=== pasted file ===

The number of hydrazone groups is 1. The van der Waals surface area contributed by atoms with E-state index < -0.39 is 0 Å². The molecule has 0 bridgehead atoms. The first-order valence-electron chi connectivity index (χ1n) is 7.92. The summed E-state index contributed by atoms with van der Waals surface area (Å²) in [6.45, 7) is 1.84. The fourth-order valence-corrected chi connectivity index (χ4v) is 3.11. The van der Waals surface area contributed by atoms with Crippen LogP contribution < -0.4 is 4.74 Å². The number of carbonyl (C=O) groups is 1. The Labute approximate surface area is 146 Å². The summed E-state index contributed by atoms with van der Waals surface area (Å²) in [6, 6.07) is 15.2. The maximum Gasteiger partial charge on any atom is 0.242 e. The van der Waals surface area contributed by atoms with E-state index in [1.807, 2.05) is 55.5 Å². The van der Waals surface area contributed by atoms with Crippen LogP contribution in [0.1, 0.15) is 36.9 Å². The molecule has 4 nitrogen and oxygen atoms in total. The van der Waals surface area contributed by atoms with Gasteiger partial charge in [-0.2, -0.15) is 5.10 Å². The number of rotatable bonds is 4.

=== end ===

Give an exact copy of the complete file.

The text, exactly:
The number of hydrazone groups is 1. The van der Waals surface area contributed by atoms with E-state index < -0.39 is 0 Å². The molecule has 0 bridgehead atoms. The first-order valence-electron chi connectivity index (χ1n) is 7.92. The summed E-state index contributed by atoms with van der Waals surface area (Å²) in [6.45, 7) is 1.84. The fourth-order valence-corrected chi connectivity index (χ4v) is 3.11. The van der Waals surface area contributed by atoms with Crippen LogP contribution < -0.4 is 4.74 Å². The number of carbonyl (C=O) groups is 1. The Labute approximate surface area is 146 Å². The summed E-state index contributed by atoms with van der Waals surface area (Å²) in [6, 6.07) is 15.2. The maximum Gasteiger partial charge on any atom is 0.242 e. The van der Waals surface area contributed by atoms with E-state index in [1.807, 2.05) is 55.5 Å². The van der Waals surface area contributed by atoms with Crippen LogP contribution in [0.1, 0.15) is 36.9 Å². The molecule has 4 nitrogen and oxygen atoms in total. The van der Waals surface area contributed by atoms with Gasteiger partial charge in [-0.2, -0.15) is 5.10 Å². The number of rotatable bonds is 4.